Part of it may be my morbid fear of dropping a knife onto the forest floor and not being able to find it. My nightmare scenario is this: I'm on the edge of survival. It's just me and my trusty knife against all mother nature has to toss at me. I'm doing just fine, thanks, since my blade helps provide fire, shelter, food and protection. Then I stumble, the knife falls from my hand onto the forest floor and is lost in the confusing pattern of leaf litter, sticks, grass and vines. I search frantically but the knife is gone. Mother nature wins. I die.
So to prevent certain death while out on day hikes along well marked trails and within line-of-sight distance to my pickup truck with satellite radio and air conditioning I carry an orange handled knife. Or two.
I think it's great that more and more manufacturers and custom makers are offering knives with bright orange handles. Modern synthetic handle materials like G-10 make it easy to produce rugged knives with colorfast handles that can take a lot of abuse. While international orange isn't 'tacticool', I believe there's a strong argument in favor of carrying at least one knife that sports an orange handle. It's a lot harder to lose an orange handled knife than it is to lose one with a handle made out of wood or other earth tone colors like green or black micarta. This is even more important if, like me, you are even just a little bit color blind and you lack the ability to differentiate subtle color differences in the red-green spectrum. At some point everything on the forest floor looks the same to me, even items that have deep red coloring (like the handle of a Swiss Army knife). International orange, however, stands out like a bright blaze against an otherwise consistently drab and indistinguishable background.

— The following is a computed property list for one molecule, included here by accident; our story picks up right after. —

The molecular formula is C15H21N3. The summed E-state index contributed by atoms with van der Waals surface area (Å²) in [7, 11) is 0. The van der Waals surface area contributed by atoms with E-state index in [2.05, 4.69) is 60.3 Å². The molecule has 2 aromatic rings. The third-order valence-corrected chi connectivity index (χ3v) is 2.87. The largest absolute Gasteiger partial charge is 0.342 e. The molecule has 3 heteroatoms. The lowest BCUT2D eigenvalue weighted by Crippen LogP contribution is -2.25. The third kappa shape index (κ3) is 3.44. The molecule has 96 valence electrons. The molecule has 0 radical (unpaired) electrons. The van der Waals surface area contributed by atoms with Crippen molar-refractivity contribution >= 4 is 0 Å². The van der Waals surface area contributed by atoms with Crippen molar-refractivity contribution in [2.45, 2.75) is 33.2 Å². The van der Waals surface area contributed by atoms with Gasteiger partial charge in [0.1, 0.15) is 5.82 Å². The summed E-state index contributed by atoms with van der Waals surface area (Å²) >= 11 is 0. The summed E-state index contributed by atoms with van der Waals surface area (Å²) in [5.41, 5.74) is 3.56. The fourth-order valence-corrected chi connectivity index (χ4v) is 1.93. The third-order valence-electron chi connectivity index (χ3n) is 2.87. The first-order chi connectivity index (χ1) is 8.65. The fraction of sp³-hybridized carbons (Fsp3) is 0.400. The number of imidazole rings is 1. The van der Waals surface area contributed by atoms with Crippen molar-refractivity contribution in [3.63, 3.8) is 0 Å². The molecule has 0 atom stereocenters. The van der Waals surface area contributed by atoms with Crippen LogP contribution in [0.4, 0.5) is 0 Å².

There's two knives in the photo below. Both are the same size and blade shape. The only difference is the handle material. One knife sports African Rosewood (bubinga) scales, the other orange G-10 scales. Roughly the same amount of handle material is exposed for each knife. Which is easier to spot?
Here's what you are looking for:
|Two J.D. Davis drop point hunters|
Of course screaming orange yellow handles put off the tacticool and mall ninja crowd, but for folks who take knives into the woods to be used and relied upon I think orange handles are a wise choice.
So here's some more great examples of orange handled knives:
|Benchmade Triage on the left. From top to bottom on the right:|
Ka-Bar BK-24 in D2, Blind Horse Knives Small Workhorse in D2
and the J.D. Davis drop point hunter in CPM154
|The ever popular Buck Folding Hunter in orange plastic scales|
|Here's the Buck Bucklite Max in orange (the Boone & Crockett model)|
|The Ka-Bar BK-14 with orange scales. This model is|
made of 1095 steel
|A Case small Camper model with orange G-10 scales|
|Heck, I'll even let an axe get in on the act!|
So, if you spend a lot of time in the woods and depend on your knife consider taking along one with a bright orange handle. It might just save your life. OK, a bit over dramatic, but for sure it can prevent you from leaving your dropped knife on the forest floor because you can't see it.
Stay sharp, and go orange!